LAU’s First Cohort of Millennium Fellows Have Big Plans

From urban planning to coding and creating job networks, promising student projects will be placed on a solid path for advancement.

By Raissa Batakji

El Harake (center) during a student-led workshop on independent activism in 2019.

For the first time at LAU, 11 undergraduate students have been selected to join the Millennium Fellowship, a semester-long leadership development program designed to improve their organization, partnership building and community impact skills.

Joining a worldwide network of 1,438 peers from 80 campuses across 20 countries, the students have been selected for their proven leadership in relation to the United Nations’ Sustainable Development Goals (SDGs).

The program, which is made possible through a partnership between Millennium Campus Network (MCN) and the United Nations Academic Impact (UNAI), was first announced to LAU students by the Outreach and Civic Engagement Department (OCE), which continued to support them throughout the rigorous application and selection process last spring.

“I was encouraged by my mentors at the OCE to apply, especially as I was already working on a project related to SDG4 – Quality Education,” said Mahmoud Basma, who is also a scholar of the LAU University Scholarship Program (USP).  Basma saw the fellowship as “a great opportunity to develop my ideas properly and connect with like-minded, enthusiastic fellows.”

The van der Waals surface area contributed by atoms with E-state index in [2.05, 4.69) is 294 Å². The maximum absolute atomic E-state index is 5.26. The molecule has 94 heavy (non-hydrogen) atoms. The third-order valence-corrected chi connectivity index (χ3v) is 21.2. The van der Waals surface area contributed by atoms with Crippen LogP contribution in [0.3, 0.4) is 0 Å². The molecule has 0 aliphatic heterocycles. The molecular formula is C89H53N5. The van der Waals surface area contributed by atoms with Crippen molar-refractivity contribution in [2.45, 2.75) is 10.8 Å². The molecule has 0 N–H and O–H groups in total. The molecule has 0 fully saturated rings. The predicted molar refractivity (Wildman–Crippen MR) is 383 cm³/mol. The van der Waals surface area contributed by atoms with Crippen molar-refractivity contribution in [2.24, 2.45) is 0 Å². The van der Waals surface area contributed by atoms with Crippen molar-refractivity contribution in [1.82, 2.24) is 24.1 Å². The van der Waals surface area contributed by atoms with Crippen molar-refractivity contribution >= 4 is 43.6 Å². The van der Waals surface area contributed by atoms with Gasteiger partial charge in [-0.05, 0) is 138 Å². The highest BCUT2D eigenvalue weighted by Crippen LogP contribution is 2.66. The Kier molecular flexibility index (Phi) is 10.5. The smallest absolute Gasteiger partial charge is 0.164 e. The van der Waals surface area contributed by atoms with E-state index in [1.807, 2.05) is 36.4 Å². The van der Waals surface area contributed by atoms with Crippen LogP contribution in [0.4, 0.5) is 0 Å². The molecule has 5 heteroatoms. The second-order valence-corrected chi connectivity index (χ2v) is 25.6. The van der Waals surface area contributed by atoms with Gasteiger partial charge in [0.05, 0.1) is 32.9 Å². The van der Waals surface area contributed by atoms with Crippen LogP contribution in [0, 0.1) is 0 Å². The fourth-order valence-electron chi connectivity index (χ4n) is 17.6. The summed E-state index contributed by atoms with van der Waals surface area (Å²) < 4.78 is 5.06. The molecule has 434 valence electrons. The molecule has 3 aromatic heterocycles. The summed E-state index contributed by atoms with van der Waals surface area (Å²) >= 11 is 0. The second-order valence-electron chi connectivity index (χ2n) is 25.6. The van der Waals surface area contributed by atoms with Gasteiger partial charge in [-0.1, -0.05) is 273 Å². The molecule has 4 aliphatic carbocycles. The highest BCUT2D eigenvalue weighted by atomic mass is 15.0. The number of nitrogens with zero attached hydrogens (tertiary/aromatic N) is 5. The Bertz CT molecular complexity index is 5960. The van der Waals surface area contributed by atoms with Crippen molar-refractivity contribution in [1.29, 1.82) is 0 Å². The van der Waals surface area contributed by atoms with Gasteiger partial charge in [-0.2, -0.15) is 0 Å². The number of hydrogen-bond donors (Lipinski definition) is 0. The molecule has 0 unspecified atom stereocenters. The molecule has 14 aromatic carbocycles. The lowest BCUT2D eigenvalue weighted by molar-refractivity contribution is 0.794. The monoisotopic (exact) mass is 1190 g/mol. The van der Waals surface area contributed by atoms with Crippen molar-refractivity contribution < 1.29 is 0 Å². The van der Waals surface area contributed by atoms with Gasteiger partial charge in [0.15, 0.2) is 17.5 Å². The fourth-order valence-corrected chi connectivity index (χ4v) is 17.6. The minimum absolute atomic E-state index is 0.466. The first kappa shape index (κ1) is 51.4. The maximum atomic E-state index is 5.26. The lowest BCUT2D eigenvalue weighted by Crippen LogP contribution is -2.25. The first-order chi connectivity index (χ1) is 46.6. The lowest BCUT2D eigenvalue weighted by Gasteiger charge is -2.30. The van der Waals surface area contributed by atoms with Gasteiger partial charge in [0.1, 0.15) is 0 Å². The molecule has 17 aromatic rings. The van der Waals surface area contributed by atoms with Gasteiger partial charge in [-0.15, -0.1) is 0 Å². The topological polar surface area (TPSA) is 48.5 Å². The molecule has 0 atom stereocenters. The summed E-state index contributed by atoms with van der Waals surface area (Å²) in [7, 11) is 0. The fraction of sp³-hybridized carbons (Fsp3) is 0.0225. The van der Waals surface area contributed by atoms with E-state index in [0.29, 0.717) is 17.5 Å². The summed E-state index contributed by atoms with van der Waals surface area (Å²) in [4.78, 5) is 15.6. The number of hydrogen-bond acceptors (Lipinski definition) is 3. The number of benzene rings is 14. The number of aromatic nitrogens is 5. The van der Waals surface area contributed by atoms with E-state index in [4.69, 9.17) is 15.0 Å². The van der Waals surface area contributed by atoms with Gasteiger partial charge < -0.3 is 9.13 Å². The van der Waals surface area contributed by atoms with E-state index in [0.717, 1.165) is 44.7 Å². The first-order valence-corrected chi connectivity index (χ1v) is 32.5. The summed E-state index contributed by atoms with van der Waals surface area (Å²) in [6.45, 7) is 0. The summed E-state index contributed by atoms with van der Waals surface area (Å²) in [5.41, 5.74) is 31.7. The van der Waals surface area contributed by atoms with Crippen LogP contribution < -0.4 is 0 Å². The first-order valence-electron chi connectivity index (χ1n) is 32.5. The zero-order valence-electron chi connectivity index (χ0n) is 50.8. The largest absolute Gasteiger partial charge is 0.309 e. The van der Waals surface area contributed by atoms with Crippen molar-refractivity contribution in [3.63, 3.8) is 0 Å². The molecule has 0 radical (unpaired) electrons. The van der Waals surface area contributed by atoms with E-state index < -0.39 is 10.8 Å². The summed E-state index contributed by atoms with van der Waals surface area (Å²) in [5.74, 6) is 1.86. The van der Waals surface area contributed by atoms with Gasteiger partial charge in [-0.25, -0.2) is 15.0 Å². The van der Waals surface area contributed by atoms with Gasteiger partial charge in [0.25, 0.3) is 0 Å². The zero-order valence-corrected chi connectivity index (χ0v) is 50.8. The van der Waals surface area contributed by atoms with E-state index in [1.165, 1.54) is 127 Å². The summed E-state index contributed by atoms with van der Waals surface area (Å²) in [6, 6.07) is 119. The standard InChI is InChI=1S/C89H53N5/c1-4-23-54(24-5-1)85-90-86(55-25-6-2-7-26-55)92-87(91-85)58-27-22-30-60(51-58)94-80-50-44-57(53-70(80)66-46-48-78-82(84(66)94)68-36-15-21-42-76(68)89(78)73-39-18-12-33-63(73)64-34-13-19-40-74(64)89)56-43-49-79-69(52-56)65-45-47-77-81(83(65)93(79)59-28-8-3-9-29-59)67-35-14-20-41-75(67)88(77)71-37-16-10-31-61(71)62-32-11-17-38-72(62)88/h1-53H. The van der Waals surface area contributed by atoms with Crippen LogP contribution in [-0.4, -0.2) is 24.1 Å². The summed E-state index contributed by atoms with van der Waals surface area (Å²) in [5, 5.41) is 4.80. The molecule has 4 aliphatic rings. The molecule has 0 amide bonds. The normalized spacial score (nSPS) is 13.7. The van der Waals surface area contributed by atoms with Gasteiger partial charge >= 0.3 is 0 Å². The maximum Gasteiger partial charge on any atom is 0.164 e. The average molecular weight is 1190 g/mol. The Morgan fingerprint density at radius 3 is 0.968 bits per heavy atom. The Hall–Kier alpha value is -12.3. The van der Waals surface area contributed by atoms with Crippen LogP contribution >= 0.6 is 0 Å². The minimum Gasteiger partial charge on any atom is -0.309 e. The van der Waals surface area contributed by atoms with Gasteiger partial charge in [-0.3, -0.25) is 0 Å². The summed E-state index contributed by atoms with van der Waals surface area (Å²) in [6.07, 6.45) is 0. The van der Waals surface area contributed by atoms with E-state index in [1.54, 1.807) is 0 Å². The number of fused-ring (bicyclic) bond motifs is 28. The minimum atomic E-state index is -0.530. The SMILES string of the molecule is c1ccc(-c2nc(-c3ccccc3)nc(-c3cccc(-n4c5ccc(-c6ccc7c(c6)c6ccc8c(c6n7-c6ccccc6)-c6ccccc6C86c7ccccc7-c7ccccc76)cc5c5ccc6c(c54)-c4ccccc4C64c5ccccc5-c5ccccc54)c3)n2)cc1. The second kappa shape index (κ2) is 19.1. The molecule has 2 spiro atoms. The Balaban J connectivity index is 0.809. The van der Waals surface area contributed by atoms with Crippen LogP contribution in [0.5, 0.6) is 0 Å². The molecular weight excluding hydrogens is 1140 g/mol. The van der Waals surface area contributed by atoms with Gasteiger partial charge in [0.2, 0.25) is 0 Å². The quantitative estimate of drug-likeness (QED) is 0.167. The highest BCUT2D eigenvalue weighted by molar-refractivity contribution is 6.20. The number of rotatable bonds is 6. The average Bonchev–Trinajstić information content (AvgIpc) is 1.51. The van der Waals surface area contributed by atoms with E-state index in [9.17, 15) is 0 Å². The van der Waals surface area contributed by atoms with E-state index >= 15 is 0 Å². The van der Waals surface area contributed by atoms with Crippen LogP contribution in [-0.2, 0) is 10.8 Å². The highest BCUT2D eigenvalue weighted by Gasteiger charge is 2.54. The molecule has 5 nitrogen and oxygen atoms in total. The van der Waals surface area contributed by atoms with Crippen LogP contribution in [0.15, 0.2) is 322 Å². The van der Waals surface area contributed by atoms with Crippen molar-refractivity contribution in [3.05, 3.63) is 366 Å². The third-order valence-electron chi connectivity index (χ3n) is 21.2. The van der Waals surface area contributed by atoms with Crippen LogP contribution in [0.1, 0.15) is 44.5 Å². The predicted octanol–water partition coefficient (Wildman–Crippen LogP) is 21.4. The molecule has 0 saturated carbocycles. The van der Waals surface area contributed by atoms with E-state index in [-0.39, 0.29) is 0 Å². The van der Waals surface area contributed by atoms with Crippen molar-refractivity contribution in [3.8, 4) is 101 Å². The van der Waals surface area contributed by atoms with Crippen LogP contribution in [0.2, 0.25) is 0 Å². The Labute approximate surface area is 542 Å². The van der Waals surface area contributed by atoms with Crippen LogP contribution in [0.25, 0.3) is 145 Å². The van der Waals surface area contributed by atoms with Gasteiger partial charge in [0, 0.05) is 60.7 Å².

Through his project, Basma hopes to introduce high-school students to coding and programming, with the help of graduate and undergraduate students who are fit for and passionate about teaching coding.

Architecture major Leen El Harake, who already identifies as a student activist, felt compelled to apply to the fellowship, as it was  “a chance to develop one-off initiatives and combine them to create a full-fledged project.”

With the majority of Lebanese residing in dense cities, El Harake’s project, Urban Intervention, invites university students to reassess current urban planning policies, identify main challenges and present alternative, sustainable and innovative solutions in response.

“The inherent value of the project is in encouraging the new generation to reclaim their right to the city,” she said.

For Karem Al Aridi, the fellowship will “create a ripple effect, and hopefully lead to infinite opportunities to help our community.” Targeting SDG 8 – Decent Work and Economic Growth – he is proposing to create Career Hub, a network of unemployed graduates with ideas worth implementing.

Ultimately, as El Harake notes, “there is a lot of value in having a platform where we can share our individual experiences because we are very likely to face similar challenges.” She hopes to be able to navigate the challenges pertinent to Lebanon, alongside her LAU peers, as well as through interactions with the worldwide community of fellows.